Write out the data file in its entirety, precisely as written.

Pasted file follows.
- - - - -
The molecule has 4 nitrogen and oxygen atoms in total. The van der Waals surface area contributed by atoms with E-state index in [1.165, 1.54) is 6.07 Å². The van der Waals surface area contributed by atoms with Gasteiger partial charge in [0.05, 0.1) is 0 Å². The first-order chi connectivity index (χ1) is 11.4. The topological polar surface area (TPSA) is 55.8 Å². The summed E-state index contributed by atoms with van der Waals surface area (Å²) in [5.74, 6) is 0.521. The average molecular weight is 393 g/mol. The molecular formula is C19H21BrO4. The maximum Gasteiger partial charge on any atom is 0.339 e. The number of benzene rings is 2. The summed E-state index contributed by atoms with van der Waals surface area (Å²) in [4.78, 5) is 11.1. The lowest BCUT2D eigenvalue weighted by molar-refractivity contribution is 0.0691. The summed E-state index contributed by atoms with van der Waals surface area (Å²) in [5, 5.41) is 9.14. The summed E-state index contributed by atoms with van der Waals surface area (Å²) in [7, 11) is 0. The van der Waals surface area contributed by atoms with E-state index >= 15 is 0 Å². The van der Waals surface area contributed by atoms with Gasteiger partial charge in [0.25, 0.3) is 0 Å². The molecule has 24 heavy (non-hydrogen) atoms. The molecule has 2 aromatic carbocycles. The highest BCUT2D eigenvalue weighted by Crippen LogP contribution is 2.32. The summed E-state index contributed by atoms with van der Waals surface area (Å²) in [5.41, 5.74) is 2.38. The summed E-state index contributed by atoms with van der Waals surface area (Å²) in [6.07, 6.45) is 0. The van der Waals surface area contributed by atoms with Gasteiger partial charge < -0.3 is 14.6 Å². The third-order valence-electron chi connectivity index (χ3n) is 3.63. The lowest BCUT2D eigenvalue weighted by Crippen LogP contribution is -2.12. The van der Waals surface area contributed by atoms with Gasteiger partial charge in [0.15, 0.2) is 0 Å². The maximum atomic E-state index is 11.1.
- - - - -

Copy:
The molecule has 4 nitrogen and oxygen atoms in total. The van der Waals surface area contributed by atoms with E-state index in [1.165, 1.54) is 6.07 Å². The van der Waals surface area contributed by atoms with Gasteiger partial charge in [0.05, 0.1) is 0 Å². The first-order chi connectivity index (χ1) is 11.4. The topological polar surface area (TPSA) is 55.8 Å². The summed E-state index contributed by atoms with van der Waals surface area (Å²) in [5.74, 6) is 0.521. The average molecular weight is 393 g/mol. The molecular formula is C19H21BrO4. The maximum Gasteiger partial charge on any atom is 0.339 e. The number of benzene rings is 2. The summed E-state index contributed by atoms with van der Waals surface area (Å²) in [4.78, 5) is 11.1. The lowest BCUT2D eigenvalue weighted by molar-refractivity contribution is 0.0691. The summed E-state index contributed by atoms with van der Waals surface area (Å²) in [5, 5.41) is 9.14. The summed E-state index contributed by atoms with van der Waals surface area (Å²) in [7, 11) is 0. The van der Waals surface area contributed by atoms with E-state index >= 15 is 0 Å². The van der Waals surface area contributed by atoms with Gasteiger partial charge in [0.25, 0.3) is 0 Å². The molecule has 24 heavy (non-hydrogen) atoms. The molecule has 2 aromatic carbocycles. The highest BCUT2D eigenvalue weighted by Crippen LogP contribution is 2.32. The summed E-state index contributed by atoms with van der Waals surface area (Å²) in [5.41, 5.74) is 2.38. The summed E-state index contributed by atoms with van der Waals surface area (Å²) in [6.07, 6.45) is 0. The van der Waals surface area contributed by atoms with Gasteiger partial charge < -0.3 is 14.6 Å². The third-order valence-electron chi connectivity index (χ3n) is 3.63. The lowest BCUT2D eigenvalue weighted by Crippen LogP contribution is -2.12. The van der Waals surface area contributed by atoms with Gasteiger partial charge in [0.15, 0.2) is 0 Å². The maximum atomic E-state index is 11.1.